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Recently there has been an interesting Trademark registration by the Central Organization of Trade Unions (COTU) Secretary General, Francis Atwoli. He is known for using the phrase “Alaaa” whenever he reacts or makes remarks in public or media speaking engagements. It’s a phrase popularly used by Swahili speaking people to express surprise or disbelief. So, when the local dailies report that he will own the phrase exclusively… that is not entirely true. 

Simply put; A trademark is protection granted to the use of a name, colour, made up word, phrase/ slogan, logo, fanciful use of letters or numbers, to brand a good or service. The use must not be descriptive and should be uniquely used to set apart a good or service from its competitors. 

The rationale of trademarks is to grant exclusive use in trade in particular declared classes of business. When registering a trademark, we have what we call the “Nice Classification” where an applicant identifies his classes of trade to declare “exclusivity”. This word is in quotes because it is only exclusive in so far as the declared classes are concerned. Therefore, prohibiting competitors from using the protected word or phrase from use by directly competing goods or services. This is to protect consumers from confusion and to protect the brands from losses arising from confusion in the market.

When it comes to popularly used words in the country of registration, a disclaimer has to be registered because they cannot exclude or deter anyone from using the word or phrase in its ordinary day to day use. 

That is why in my post here, I mentioned that “Hakuna Matata” in the US granted Disney exclusive use insofar as the classes they declared and registered in are concerned. Also, US citizens do not speak Swahili as a native language, thus, the use is unique and non-descriptive. 

Same would apply with use of words like “Maghreb”  – Cafe Maghreb at Serena, “Thai Chi” – a restaurant at the New Stanley Hotel – possibly a corruption of “Tai” in Chinese that means supreme, grand or great. I could go on and on about various brand names derived from other languages that are unique in the Kenyan context; and predominantly so because those or not our primary languages. It is also noteworthy, that sometimes, the same word could be used in different languages and have different meanings. All the languages of the world have borrowed from each other or built each other- a symbiotic relationship of some sorts.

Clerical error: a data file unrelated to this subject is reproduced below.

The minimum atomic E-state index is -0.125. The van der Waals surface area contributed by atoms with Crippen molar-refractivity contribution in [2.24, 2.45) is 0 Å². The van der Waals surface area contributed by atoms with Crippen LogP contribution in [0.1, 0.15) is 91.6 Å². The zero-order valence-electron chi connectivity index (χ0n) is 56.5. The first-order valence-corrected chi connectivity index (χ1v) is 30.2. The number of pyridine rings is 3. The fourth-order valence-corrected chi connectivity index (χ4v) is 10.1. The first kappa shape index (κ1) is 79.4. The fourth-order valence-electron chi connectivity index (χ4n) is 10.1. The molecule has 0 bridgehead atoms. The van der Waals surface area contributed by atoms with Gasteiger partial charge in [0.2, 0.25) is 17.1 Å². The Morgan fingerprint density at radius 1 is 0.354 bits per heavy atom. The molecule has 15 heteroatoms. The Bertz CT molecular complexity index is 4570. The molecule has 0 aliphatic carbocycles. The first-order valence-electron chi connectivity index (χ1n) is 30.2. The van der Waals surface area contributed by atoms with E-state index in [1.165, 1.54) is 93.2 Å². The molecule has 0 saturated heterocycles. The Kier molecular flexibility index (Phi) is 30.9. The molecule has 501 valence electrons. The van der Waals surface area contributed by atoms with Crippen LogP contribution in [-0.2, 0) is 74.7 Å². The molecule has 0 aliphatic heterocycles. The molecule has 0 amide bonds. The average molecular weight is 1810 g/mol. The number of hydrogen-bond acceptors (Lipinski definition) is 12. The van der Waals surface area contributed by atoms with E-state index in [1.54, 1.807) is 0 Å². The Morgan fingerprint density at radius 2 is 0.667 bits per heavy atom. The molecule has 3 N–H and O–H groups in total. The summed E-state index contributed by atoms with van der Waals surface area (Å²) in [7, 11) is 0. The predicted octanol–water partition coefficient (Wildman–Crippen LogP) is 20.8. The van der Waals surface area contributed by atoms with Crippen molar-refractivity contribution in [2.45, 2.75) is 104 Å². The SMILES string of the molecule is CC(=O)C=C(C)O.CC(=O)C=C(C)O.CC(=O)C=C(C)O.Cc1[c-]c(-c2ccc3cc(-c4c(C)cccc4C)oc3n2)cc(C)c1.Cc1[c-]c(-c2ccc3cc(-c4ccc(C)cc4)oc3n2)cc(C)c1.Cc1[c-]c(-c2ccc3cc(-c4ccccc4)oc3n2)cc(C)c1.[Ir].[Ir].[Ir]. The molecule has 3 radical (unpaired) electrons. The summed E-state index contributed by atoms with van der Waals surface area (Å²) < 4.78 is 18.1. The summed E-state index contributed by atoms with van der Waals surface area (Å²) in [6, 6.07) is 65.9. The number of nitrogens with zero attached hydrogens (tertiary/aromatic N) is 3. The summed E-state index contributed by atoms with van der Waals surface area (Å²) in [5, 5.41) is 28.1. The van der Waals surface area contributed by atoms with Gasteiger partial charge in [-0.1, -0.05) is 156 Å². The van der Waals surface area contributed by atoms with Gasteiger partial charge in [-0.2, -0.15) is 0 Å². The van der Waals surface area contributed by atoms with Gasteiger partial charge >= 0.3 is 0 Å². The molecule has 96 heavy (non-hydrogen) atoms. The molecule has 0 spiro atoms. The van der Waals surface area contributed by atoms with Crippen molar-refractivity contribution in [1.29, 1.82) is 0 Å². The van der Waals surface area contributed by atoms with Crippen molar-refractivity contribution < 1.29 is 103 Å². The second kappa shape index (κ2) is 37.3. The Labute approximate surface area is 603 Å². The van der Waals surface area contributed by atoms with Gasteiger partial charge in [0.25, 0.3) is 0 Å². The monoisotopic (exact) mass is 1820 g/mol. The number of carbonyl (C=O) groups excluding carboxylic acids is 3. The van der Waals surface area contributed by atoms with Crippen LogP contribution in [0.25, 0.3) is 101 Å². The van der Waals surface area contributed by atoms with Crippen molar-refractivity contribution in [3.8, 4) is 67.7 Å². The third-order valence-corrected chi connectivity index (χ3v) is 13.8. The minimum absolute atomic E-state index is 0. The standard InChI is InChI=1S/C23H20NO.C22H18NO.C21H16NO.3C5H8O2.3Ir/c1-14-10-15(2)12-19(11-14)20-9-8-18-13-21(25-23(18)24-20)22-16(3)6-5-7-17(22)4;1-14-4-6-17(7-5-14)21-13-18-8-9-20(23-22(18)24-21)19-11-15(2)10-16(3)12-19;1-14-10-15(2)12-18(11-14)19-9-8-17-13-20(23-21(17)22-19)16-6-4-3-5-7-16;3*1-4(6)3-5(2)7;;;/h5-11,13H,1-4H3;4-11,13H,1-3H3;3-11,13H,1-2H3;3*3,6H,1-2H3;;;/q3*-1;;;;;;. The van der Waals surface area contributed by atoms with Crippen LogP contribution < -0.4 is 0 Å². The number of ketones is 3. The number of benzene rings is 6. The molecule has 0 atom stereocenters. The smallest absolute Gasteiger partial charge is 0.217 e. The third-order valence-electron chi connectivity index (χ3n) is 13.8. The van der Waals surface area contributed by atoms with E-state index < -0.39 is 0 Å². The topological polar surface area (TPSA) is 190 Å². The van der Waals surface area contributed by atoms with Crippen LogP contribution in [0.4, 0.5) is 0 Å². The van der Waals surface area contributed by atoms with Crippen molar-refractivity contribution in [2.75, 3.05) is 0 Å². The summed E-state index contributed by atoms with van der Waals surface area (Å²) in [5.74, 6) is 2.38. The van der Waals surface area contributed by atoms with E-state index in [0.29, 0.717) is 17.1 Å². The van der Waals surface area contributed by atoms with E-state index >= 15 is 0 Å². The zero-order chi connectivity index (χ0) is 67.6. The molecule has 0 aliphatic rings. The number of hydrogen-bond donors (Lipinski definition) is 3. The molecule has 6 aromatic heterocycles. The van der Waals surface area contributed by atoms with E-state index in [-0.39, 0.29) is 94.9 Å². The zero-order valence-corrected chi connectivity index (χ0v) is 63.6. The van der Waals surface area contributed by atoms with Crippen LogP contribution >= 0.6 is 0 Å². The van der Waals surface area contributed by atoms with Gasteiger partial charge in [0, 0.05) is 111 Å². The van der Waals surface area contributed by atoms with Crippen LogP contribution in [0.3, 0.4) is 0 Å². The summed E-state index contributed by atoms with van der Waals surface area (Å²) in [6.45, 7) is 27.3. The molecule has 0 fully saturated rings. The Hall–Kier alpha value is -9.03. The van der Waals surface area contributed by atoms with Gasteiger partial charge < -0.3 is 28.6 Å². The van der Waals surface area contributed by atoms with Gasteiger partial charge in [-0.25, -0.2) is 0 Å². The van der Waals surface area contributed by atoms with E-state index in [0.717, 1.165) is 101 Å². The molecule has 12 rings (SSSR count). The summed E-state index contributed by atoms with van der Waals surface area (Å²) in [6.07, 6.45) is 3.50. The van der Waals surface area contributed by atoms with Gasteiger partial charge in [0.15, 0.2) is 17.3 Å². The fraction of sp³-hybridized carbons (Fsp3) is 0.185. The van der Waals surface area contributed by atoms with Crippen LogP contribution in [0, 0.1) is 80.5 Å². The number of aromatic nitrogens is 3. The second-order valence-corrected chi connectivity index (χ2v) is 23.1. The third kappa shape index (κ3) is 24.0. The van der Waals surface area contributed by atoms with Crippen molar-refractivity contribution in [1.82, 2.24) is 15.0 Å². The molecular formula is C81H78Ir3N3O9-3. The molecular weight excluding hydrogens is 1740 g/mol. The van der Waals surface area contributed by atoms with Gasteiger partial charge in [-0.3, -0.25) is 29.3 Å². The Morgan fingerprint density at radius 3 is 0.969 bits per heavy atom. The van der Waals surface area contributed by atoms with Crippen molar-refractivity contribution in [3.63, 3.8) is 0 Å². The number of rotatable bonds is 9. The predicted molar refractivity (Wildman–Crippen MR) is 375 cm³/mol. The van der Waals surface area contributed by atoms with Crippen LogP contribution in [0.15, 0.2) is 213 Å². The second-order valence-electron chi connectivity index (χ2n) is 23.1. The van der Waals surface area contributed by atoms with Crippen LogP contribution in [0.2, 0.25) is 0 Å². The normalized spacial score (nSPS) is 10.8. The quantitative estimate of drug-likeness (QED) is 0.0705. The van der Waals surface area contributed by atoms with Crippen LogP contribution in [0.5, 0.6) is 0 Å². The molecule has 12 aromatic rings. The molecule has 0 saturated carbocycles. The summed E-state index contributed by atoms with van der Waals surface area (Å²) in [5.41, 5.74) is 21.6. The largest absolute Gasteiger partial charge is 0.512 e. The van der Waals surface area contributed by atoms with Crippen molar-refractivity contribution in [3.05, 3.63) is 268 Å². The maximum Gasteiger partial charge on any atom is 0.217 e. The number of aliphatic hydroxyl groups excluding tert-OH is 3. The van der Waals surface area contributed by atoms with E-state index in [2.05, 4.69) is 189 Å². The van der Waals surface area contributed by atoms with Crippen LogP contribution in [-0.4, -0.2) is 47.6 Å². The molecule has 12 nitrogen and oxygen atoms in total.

Observe Mr. Atwoli’s registration. He has declared the registration in the classes 25, 28, 35, 38, 42 and 45. Meaning businesses in the nature of trade highlighted in these classes cannot use the phrase or mark in advertising or to associate their mark with the phrase. For example, a Telecommunications company running an advertisement with the phrase, “Alaaaa! Kumbe ni wewe?” Or something… Would the number of .aaa’s matter in the context of this registration? For your information, one of the grounds to oppose a trademark would be phonetic similarity or to claim a trademark infringement.  

My question though is whether this trademark shall make commercial “cents” to Mr. Atwoli being that it has more ‘umph‘ when it is said out loud. Perhaps a sound trademark (soundmark) should have been considered, just like the Metro-Goldwyn-Mayer Lion Roar. However, since I last checked and attempted to register a sound trademark at Kenya Industrial Property Institute (KIPI), Kenya is yet to have the legal and policy “infrastructure” to register sound trademarks and olfactory marks (pertaining to the smell of a product). Perhaps it’s time?

A polite note to local dailies and reporters, please stop misleading the public by confusing “Copyright” and “Trademarks”. I believe it’s high time that reporters and writers also learn more about Intellectual Property Law to aid in effective reporting. 

I must admit, the sensational by-lines did offer some comic relief based on the comments by various readers and social media users.

*The writer invokes copyright exceptions in the use of the images herein for purposes of education and review.*

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